May is Mental Health Awareness Month

Breaking the stigma of mental illness.

By Sandra Bolan

When a person tells a friend, co-worker or boss, “I suffer from a mental illness,” the reactions can range anywhere from acceptance and wanting to help, to that person being shunned.

Tell those same people you suffer from cancer or diabetes, and the amount of support offered can be overwhelming.

The Americans with Disabilities Act does not discriminate between mental health and physical disabilities, so why should we?

But society does. 

However, it’s not just “normal” people who can discriminate or stigmatize a person who suffers from mental health issues. Those who have depression, anxiety, ADHD or PTSD, to name a few, also stigmatize themselves.

Some may tell themselves, “I can get over this,” “I did this to myself,” “It’s my fault” or “It’s just a phase.”

The first step in dealing with a mental health problem is admitting you have one. 

That is no easy task. The average delay between the onset of mental illness symptoms and treatment is 11 years, according to the National Alliance on Mental Illness (NAMI).

It’s a harsh reality, but if you want society’s attitudes to change toward mental illness, you have to start with yourself and accepting that yes, there is a problem, no it’s not my fault and this can be treated.

Breaking the Stigma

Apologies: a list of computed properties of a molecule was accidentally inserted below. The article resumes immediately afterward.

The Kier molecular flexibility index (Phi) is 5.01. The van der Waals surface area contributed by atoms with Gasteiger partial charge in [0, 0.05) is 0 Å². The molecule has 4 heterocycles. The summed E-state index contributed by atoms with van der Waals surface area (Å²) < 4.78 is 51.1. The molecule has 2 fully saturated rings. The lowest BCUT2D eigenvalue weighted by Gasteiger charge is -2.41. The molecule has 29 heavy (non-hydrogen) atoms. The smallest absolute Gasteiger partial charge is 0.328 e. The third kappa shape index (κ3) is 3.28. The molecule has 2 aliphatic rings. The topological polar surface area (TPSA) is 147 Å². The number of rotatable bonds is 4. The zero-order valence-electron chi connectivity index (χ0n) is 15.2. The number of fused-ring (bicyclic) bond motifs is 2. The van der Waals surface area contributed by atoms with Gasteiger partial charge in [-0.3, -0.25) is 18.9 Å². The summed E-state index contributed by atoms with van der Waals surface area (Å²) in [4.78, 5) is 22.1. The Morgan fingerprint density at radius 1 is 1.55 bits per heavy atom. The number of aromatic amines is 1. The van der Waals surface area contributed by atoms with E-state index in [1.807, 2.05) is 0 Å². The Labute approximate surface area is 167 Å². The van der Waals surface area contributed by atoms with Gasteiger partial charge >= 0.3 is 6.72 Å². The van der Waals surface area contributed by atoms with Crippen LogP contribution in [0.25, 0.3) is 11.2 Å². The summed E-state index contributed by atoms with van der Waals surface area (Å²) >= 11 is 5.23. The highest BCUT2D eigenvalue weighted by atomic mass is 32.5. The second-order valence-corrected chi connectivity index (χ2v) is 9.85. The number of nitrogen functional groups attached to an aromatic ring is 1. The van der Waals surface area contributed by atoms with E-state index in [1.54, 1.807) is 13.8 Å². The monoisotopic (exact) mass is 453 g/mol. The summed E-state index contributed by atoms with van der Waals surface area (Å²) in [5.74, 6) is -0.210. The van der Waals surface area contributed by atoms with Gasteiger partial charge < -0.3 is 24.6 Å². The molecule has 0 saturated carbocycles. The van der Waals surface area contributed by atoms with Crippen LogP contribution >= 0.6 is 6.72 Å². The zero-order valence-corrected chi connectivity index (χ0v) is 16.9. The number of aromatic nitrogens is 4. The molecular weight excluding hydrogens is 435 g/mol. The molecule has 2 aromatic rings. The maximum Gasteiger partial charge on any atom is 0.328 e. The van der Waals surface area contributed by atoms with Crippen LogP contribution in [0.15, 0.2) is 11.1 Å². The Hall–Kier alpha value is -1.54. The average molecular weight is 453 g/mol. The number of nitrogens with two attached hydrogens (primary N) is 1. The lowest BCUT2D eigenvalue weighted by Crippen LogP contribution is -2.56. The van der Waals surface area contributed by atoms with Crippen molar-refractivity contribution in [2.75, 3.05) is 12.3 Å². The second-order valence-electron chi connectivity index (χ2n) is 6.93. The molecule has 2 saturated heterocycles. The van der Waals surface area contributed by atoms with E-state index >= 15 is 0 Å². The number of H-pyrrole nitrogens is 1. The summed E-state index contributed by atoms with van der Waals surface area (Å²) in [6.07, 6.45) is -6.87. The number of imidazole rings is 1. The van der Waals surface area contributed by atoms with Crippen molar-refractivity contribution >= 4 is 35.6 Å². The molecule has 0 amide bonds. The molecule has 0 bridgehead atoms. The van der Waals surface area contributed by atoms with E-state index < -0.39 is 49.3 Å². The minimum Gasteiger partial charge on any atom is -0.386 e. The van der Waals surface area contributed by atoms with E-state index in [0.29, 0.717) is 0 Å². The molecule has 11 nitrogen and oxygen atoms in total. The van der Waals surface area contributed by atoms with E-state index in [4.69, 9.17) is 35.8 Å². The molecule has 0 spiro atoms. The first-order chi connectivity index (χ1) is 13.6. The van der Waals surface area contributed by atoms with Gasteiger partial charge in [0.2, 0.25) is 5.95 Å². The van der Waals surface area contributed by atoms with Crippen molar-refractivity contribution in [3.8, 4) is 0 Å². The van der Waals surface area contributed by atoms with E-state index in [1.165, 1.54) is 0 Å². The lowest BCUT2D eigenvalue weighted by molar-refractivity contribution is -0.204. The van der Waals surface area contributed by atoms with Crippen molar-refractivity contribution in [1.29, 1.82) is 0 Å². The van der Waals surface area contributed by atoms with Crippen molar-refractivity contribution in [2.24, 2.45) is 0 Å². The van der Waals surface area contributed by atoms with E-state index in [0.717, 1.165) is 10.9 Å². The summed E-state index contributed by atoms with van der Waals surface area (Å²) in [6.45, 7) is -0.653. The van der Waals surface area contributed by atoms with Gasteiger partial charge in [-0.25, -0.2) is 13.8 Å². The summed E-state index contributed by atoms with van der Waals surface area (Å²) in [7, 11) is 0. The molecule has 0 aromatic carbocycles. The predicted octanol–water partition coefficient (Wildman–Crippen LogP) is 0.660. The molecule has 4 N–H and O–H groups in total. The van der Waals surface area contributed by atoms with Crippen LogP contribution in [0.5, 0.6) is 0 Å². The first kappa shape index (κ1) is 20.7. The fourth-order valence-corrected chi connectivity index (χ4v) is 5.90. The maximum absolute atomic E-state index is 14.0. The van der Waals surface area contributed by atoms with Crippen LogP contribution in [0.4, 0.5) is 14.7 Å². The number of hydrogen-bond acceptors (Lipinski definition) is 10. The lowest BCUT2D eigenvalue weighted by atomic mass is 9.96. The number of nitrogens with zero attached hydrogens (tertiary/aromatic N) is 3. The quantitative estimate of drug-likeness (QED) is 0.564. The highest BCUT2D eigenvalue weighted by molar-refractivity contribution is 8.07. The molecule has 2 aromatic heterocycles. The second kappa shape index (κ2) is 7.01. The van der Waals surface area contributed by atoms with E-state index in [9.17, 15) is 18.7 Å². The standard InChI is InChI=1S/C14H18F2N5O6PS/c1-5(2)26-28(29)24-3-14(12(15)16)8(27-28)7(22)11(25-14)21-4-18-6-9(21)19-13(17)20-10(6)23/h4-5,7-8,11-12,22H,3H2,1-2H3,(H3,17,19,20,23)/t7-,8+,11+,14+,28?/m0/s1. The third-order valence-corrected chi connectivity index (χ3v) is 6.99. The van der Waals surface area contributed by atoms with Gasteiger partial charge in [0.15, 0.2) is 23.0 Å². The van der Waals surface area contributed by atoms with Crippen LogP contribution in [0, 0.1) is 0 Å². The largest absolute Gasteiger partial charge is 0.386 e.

Name the dragon. Think of your battle with mental illness as more than its clinical name. Turn depression into Drizella, or anxiety into The Grand Witch. By naming it you take away its power.

Talk about it. May is Mental Health Awareness month. Take the opportunity to be vocal about your mental health. You don’t have to get atop a soapbox and shout it out to the world that you suffer from mental illness – unless you really want to – but don’t be afraid to talk about it – to anybody. Talking about mental health helps diffuse the societal stereotype of what a person suffering from a mental illness looks like. Most people who suffer with a mental illness look like everybody else.

Encourage equality between physical and mental health. No one would think twice about ridiculing a person for visiting the doctor because they have diabetes. Why then should a person going to a therapist to treat anxiety be thought of any differently?

Words hurt. People who suffer from a mental illness often use harsh verbiage to describe themselves. They call themselves crazy, insane, nuts, kookoo or out to lunch. This verbiage does nothing to help reduce the stigma society puts upon a mental health sufferer. You are not your disease. Everyone is a person, not a label, therefore, a better descriptor is, “I am bipolar,” “I suffer from depression” or, “I live with anxiety.”

Educate yourself and others. Knowledge is power and people tend to be afraid of what they don’t understand. That includes people who do and don’t suffer from a mental illness. For those who do have a mental illness, that means seeking out treatment. Find out from experts who specialize in treating mental health issues  – don’t guess or use WebMD – to diagnosis and treat. For people living with a person who suffers from a mental ailment, do your research, visit a treatment center and ask the professionals questions. Seek out your own therapist to find out how best to support your family member. WGW

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